An article in The Sun June 19 about the unsolved murder of Sister Catherine Ann Cesnik reported that during the investigation of her disappearance on Nov. 7, 1969, Inspector Julian I. Forrest Sr., chief of detectives, had pressured investigators on behalf of the Archdiocese of Baltimore.
In fact, Mr. Forrest had retired in October 1966.
Col. Edwin E. Taylor, who was chief of the criminal investigation division when Sister Catherine disappeared, retired Dec. 25, 1969, just before her body was found Jan. 3, 1970, in Lansdowne. Mr. Taylor said yesterday that he has no recollection of the case and knew nothing of any outside interference.
The Sun regrets the errors.
On a gray Saturday morning almost 25 years ago, two hunters crossing a snow-crusted field in Lansdowne stumbled on a terrifying sight -- the partly clothed body of a young woman sprawled halfway down an embankment. The only evidence of life was fresh animal tracks.
FOR THE RECORD - CORRECTION
It was Jan. 3, 1970. With Baltimore's daily newspapers on strike, the discovery of the frozen, mutilated body of Sister Catherine Ann Cesnik made barely a ripple compared with the furor over her mysterious disappearance eight weeks earlier.
Despite months of investigation by Baltimore and Baltimore County homicide detectives, the killer of the popular, 26-year-old teaching nun was never found, and the motive for the slaying remains unclear. Over the years, the thick case file lay dormant in county police headquarters in Towson.
But police revived the investigation this spring after a former student at Archbishop Keough High School approached them with a startling story. She said a Catholic priest who had sexually abused her took her to see Sister Catherine's body weeks before the hunters discovered it on a local dumping ground off the 2100 block of Monumental Ave.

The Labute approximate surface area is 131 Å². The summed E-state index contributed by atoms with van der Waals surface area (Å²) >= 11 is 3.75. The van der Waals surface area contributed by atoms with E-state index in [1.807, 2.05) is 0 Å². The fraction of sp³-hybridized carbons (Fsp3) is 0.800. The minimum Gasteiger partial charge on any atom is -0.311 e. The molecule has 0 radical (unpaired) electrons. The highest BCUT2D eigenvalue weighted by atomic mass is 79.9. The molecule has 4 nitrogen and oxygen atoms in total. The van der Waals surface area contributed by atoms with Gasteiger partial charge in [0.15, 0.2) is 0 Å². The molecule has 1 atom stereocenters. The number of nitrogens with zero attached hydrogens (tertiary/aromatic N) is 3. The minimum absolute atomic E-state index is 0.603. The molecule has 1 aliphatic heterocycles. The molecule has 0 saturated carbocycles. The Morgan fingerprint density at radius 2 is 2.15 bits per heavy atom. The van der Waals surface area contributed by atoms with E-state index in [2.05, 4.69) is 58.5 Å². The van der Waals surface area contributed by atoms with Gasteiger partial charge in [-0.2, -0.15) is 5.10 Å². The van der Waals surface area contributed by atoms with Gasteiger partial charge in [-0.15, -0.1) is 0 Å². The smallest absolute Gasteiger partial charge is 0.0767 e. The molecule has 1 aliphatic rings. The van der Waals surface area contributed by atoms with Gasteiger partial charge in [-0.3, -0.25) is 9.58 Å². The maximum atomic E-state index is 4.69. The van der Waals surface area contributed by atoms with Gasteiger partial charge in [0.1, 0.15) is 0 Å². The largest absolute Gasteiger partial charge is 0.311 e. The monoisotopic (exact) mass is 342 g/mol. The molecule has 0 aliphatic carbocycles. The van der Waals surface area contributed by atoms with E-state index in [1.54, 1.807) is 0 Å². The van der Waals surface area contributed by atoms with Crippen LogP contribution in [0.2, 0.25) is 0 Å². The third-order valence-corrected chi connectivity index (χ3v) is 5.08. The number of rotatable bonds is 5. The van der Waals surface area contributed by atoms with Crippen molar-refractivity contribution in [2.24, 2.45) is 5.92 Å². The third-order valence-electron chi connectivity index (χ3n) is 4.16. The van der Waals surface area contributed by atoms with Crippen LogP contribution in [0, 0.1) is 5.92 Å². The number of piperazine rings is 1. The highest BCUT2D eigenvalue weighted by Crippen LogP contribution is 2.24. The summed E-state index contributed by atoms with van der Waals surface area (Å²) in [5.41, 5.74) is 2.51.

The woman, now 41, was an Archbishop Keough student when Sister Catherine taught there. She also told police that another man she met in the priest's office told her he had beaten Sister Catherine to death because the nun knew of the alleged sexual (( molestation.
She said the priest and the other man -- whom she has not identified -- warned her that she would suffer the same fate if she told her story to anyone else.
Meanwhile, several detectives involved in the investigation in 1970 have told The Sun that their initial efforts were hampered by pressure and lack of cooperation from the Roman Catholic Archdiocese of Baltimore.
City detectives said that after a visit to the police commissioner by archdiocesan representatives, they were forced to cut short the questioning of a priest about the nun's death. A county officer said he was ordered to destroy investigative documents because of church sensitivity.
William Blaul, spokesman for the archdiocese, said officials there deny that such interference could have occurred.
The woman whose allegations caused the case to be reopened is one of several who have told Towson lawyers Phillip G. Dantes, Beverly A. Wallace and James Maggio that they were sexually abused while they were students at Archbishop Keough in the late 1960s and early 1970s. The lawyers declined to comment.
Police have been unable to verify or disprove the woman's allegations. But in interviews with police and The Sun, she provided details about the body that were known only to investigators at the time, and detectives have not dismissed her claims.
"We are continuing our investigation into the Cesnik murder and are looking for additional information that someone might have out there to direct us to a suspect," Maj. Allan J. Webster, commander of Baltimore County's Criminal Investigation Services Division, said last week.
Investigators have traveled recently to three states to interview witnesses. They are also applying techniques developed over the years since the slaying, including the creation of a psychological profile of a possible suspect -- a stranger to the nun -- which they hope will elicit a response from the public.
"To a dedicated investigator, there's no such thing as a closed case," said Baltimore County Police Chief Michael D. Gambrill, who worked on the Cesnik case as a young detective and who has taken a personal interest in the renewed investigation.
"Even now, 20 years after I left the homicide squad, I'll recall an unsolved case and try to remember if we left anything undone," Chief Gambrill said.
The slaying remains particularly puzzling because some evidence points to a street robbery turned deadly, and other evidence points to a killer who knew Sister Catherine or was at least familiar with her activities.
The crime was also set against a backdrop of rebellion against authority that was sweeping the country as it struggled with the Vietnam War and of change that was gripping the Catholic Church in the wake of the Second Vatican Council.